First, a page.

For retired Army Colonel Mick Mumford, Remembrance Day is an opportunity to pause and pay tribute to every Australian who has made the ultimate sacrifice for our nation’s freedom.
Observed every year at 11am on November 11, Remembrance Day marks the moment the guns of the Western Front fell silent in 1918 after four years of continuous warfare.
“Every year we pause to think about those who have served their country, and those who never made it back home,” Mick says.
“It is also an opportunity for us to think about the families who have been affected by war and other conflicts.
“We have lost more than 100,000 Australians due to wars and conflicts, and the number of family members who would have been personally affected would be in the millions.
“We think about the scale of the sacrifices made in WWI and WWII, and the impact the loss of so many young men and women had on our country at the time – it defined us as a nation.
“Thankfully, we have not had anywhere near that scale of loss in recent battles and conflicts, but we do still have families who are living that now. For whatever reason, they might have lost family members due to conditions that happened to them overseas, were killed in operations, or sadly took their lives later.
“That is why that minute silence is so important.”
Mick joined the Australian Army in 1986, three days after his 18th birthday.
“My family has a strong military history – my dad spent more than 30 years in the Air Force, his uncle was in the British Army in WWII, and my great grandfather was killed in WWI,” Mick says.
“My family’s history was a part of why I enlisted, but I was also seeking adventure and a way to see the world.
“I was 18 and looking for ways to test my boundaries, and I thought the Army would be a good place to do that.”
Mick completed three years at the Defence Force Academy in Canberra and one year at Duntroon. After graduating as an officer, he became a paratrooper.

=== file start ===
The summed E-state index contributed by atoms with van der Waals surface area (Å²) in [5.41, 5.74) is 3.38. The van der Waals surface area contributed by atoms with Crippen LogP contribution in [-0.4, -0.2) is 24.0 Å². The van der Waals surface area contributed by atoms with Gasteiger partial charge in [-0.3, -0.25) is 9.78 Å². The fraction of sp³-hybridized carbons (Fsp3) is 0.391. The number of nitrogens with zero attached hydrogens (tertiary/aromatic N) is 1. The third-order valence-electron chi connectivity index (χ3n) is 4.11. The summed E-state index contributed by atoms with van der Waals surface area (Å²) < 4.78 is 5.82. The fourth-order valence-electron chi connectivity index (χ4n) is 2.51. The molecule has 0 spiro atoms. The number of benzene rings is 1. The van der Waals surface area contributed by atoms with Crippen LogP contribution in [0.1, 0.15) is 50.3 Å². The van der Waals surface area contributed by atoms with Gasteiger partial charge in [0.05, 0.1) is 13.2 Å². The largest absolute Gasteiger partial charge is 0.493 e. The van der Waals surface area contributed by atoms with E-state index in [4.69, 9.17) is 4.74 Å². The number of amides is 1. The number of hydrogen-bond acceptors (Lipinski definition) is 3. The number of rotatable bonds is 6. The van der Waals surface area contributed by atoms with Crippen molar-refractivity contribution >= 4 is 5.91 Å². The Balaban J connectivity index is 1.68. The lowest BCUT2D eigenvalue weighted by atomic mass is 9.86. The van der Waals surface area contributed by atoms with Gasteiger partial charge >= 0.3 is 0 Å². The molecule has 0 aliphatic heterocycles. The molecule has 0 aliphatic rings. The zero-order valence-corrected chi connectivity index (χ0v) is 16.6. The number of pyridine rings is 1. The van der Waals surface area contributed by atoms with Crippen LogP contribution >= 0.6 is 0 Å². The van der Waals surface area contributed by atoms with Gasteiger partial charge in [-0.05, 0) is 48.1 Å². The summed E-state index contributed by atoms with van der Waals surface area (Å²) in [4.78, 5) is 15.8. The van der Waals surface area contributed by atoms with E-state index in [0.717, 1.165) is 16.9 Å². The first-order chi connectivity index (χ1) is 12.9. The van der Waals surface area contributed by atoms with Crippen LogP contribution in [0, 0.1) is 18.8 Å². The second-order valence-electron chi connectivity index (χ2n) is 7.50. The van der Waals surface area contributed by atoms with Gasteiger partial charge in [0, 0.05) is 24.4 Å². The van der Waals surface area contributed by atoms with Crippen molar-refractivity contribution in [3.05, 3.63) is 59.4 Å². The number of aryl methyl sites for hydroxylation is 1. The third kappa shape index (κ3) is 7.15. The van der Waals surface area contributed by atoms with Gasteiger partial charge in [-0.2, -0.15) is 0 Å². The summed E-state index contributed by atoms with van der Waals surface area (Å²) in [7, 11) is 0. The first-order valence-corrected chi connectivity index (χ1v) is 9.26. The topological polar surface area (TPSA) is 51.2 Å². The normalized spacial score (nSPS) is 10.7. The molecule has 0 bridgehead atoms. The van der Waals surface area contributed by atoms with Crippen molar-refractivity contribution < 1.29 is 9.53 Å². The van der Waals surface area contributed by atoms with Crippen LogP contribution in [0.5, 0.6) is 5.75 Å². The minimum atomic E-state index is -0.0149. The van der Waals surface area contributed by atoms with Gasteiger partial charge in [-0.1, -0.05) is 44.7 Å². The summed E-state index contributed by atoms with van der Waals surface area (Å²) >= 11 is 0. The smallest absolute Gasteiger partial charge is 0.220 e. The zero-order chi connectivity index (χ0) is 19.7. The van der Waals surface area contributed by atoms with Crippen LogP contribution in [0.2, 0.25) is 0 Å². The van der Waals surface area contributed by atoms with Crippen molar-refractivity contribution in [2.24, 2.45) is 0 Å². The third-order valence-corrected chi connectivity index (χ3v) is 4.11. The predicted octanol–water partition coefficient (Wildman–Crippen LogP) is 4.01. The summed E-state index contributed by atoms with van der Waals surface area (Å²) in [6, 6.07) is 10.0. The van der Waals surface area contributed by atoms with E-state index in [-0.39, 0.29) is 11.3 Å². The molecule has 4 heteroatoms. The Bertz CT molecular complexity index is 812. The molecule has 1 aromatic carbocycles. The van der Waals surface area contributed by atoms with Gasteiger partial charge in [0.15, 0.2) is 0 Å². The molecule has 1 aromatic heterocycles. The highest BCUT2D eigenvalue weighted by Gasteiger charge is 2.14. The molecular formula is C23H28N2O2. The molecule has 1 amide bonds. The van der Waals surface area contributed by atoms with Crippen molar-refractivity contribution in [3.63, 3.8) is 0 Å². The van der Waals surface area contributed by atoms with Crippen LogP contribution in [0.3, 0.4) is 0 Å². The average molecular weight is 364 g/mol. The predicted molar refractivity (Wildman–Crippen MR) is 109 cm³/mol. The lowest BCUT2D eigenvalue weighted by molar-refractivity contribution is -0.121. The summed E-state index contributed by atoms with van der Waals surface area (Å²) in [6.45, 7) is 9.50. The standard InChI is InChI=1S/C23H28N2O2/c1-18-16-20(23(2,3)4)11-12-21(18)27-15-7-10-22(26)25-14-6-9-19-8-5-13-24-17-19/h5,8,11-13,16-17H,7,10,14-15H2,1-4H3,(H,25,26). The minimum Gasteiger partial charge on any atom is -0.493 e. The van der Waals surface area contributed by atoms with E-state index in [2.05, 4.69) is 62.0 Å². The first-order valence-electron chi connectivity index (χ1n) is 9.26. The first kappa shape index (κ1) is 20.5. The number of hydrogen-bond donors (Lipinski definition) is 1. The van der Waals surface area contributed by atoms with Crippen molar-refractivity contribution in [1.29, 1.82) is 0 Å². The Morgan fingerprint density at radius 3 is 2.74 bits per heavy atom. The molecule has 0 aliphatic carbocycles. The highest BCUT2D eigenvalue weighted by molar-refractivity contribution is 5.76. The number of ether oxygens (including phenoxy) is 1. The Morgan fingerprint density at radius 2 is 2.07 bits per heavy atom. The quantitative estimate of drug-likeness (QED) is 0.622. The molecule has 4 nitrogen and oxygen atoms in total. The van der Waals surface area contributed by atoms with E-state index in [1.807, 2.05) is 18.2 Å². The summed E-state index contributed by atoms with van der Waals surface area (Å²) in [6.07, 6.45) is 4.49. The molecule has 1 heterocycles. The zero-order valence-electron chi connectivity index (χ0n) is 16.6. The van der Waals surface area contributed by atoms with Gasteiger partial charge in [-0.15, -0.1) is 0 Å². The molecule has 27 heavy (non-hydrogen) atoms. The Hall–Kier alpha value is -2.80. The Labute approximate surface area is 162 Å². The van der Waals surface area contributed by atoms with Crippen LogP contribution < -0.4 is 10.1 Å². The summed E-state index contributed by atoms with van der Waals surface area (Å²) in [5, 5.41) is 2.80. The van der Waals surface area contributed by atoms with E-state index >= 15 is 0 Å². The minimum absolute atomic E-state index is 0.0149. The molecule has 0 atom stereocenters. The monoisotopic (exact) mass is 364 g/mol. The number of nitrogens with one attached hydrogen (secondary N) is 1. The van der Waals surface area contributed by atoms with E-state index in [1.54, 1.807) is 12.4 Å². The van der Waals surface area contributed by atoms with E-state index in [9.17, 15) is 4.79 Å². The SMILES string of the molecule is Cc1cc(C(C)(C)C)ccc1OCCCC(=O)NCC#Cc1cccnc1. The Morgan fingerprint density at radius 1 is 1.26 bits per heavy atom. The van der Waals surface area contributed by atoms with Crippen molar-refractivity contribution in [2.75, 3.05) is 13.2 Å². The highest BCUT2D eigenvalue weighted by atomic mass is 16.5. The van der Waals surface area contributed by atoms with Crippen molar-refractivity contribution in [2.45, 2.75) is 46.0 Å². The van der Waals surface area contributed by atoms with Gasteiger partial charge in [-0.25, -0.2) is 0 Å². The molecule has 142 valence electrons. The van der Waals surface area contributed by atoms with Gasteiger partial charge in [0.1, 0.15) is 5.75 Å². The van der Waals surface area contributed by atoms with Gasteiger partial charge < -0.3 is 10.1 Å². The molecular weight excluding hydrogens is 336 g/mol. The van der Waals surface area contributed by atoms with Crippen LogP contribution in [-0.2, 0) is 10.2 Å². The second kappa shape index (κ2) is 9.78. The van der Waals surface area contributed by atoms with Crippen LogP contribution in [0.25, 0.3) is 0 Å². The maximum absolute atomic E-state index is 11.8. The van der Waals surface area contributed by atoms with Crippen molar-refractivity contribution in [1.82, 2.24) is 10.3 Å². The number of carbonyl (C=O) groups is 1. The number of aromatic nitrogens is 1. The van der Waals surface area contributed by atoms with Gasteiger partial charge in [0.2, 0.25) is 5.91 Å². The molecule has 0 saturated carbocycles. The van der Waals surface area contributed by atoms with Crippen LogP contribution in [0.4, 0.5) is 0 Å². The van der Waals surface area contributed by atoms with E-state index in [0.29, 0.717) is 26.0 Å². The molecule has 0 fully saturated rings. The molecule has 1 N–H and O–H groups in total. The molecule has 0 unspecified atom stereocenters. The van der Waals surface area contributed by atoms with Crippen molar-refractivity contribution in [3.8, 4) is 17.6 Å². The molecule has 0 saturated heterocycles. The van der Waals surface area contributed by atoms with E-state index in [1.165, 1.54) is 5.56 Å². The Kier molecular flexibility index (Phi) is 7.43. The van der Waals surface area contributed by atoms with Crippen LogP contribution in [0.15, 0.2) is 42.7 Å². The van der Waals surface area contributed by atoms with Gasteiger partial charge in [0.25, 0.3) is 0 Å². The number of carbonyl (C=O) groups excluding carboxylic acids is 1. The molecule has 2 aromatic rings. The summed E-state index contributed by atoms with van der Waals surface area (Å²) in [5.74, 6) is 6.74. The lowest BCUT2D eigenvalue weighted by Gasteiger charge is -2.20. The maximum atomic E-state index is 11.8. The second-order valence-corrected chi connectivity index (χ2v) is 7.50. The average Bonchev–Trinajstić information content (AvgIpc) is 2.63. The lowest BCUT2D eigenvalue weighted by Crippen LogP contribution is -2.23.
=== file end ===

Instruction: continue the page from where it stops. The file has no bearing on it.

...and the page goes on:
During his 34 years of service, Mick was posted to multiple places across Australia, and completed six deployments overseas.
He commanded infantry soldiers at platoon, company, and battalion level, including a battlegroup of 930 soldiers in Timor Leste, for which he was awarded the Conspicuous Service Cross. His other operational deployments included border protection in the Torres Strait, peace monitoring in Bougainville, election support in PNG, active service in both East Timor and Afghanistan, and domestic support in the COVID-19 Taskforce.
He also spent two years living and working in America alongside the United States Marines.
“You generally join the Army because you want to make a difference, and the best place to make a difference sadly is where things are the hardest,” Mick explains.
“The second time I was sent to East Timor was in 2006. There had been an uprising so when we arrived, it was clear to see this was a country in crisis.
“All of the streets were empty, schools were closed, there was no medical support… nothing. A lot of people had run to the hills out of fear and oppression.
“Before we left, my battle group, which had about 900 people from 25 different units, managed to solve a lot of the violence problems.
“The moment I realised we had truly made a positive difference was when kids returned to schools and all the church services restart.
“While we were there, I can honestly say it became a much safer place then before the rebellion.”
After retiring in 2020, Mick and his wife moved to Scarborough, where he joined the Redcliffe RSL. In 2022 he was elected to the Redcliffe RSL Board.
Mick has five daughters, one of whom followed in his footsteps and also joined the Australian Army.
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